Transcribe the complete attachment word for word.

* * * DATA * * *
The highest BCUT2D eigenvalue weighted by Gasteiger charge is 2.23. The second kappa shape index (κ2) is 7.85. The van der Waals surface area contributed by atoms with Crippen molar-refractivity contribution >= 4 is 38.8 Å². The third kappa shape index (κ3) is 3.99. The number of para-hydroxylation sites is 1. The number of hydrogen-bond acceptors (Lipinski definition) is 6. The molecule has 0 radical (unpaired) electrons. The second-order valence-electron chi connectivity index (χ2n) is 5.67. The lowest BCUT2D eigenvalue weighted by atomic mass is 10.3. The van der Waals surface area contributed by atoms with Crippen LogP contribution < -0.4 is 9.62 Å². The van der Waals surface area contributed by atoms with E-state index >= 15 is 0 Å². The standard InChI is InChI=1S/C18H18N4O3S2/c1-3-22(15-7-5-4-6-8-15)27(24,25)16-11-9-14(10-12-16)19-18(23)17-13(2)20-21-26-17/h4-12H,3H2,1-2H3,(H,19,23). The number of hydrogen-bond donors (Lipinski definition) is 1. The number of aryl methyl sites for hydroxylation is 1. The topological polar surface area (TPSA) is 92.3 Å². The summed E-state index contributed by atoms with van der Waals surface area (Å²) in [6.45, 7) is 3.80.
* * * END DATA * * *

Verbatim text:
The highest BCUT2D eigenvalue weighted by Gasteiger charge is 2.23. The second kappa shape index (κ2) is 7.85. The van der Waals surface area contributed by atoms with Crippen molar-refractivity contribution >= 4 is 38.8 Å². The third kappa shape index (κ3) is 3.99. The number of para-hydroxylation sites is 1. The number of hydrogen-bond acceptors (Lipinski definition) is 6. The molecule has 0 radical (unpaired) electrons. The second-order valence-electron chi connectivity index (χ2n) is 5.67. The lowest BCUT2D eigenvalue weighted by atomic mass is 10.3. The van der Waals surface area contributed by atoms with Crippen LogP contribution < -0.4 is 9.62 Å². The van der Waals surface area contributed by atoms with E-state index >= 15 is 0 Å². The standard InChI is InChI=1S/C18H18N4O3S2/c1-3-22(15-7-5-4-6-8-15)27(24,25)16-11-9-14(10-12-16)19-18(23)17-13(2)20-21-26-17/h4-12H,3H2,1-2H3,(H,19,23). The number of hydrogen-bond donors (Lipinski definition) is 1. The number of aryl methyl sites for hydroxylation is 1. The topological polar surface area (TPSA) is 92.3 Å². The summed E-state index contributed by atoms with van der Waals surface area (Å²) in [6.45, 7) is 3.80.